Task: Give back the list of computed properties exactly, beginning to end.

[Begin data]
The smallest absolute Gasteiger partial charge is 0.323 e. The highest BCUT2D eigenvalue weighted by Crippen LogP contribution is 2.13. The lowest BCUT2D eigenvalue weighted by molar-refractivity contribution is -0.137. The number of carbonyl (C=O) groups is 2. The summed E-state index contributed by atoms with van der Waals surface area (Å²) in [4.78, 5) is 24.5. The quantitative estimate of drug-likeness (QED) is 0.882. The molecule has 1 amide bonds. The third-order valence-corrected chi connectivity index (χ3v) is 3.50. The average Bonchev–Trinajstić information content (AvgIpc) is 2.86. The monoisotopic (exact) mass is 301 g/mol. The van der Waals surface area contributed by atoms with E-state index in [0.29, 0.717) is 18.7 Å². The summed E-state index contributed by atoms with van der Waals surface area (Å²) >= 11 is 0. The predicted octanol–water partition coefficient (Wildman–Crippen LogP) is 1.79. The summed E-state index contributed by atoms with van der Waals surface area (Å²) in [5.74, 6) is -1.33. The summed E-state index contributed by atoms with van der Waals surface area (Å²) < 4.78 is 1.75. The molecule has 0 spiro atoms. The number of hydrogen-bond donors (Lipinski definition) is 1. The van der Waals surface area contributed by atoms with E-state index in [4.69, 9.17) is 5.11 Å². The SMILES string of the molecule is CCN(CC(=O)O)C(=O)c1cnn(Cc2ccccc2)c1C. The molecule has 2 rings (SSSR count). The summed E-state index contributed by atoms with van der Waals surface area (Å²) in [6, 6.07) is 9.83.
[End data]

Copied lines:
The smallest absolute Gasteiger partial charge is 0.323 e. The highest BCUT2D eigenvalue weighted by Crippen LogP contribution is 2.13. The lowest BCUT2D eigenvalue weighted by molar-refractivity contribution is -0.137. The number of carbonyl (C=O) groups is 2. The summed E-state index contributed by atoms with van der Waals surface area (Å²) in [4.78, 5) is 24.5. The quantitative estimate of drug-likeness (QED) is 0.882. The molecule has 1 amide bonds. The third-order valence-corrected chi connectivity index (χ3v) is 3.50. The average Bonchev–Trinajstić information content (AvgIpc) is 2.86. The monoisotopic (exact) mass is 301 g/mol. The van der Waals surface area contributed by atoms with E-state index in [0.29, 0.717) is 18.7 Å². The summed E-state index contributed by atoms with van der Waals surface area (Å²) >= 11 is 0. The predicted octanol–water partition coefficient (Wildman–Crippen LogP) is 1.79. The summed E-state index contributed by atoms with van der Waals surface area (Å²) in [5.74, 6) is -1.33. The summed E-state index contributed by atoms with van der Waals surface area (Å²) < 4.78 is 1.75. The molecule has 0 spiro atoms. The number of hydrogen-bond donors (Lipinski definition) is 1. The van der Waals surface area contributed by atoms with E-state index in [4.69, 9.17) is 5.11 Å². The SMILES string of the molecule is CCN(CC(=O)O)C(=O)c1cnn(Cc2ccccc2)c1C. The molecule has 2 rings (SSSR count). The summed E-state index contributed by atoms with van der Waals surface area (Å²) in [6, 6.07) is 9.83.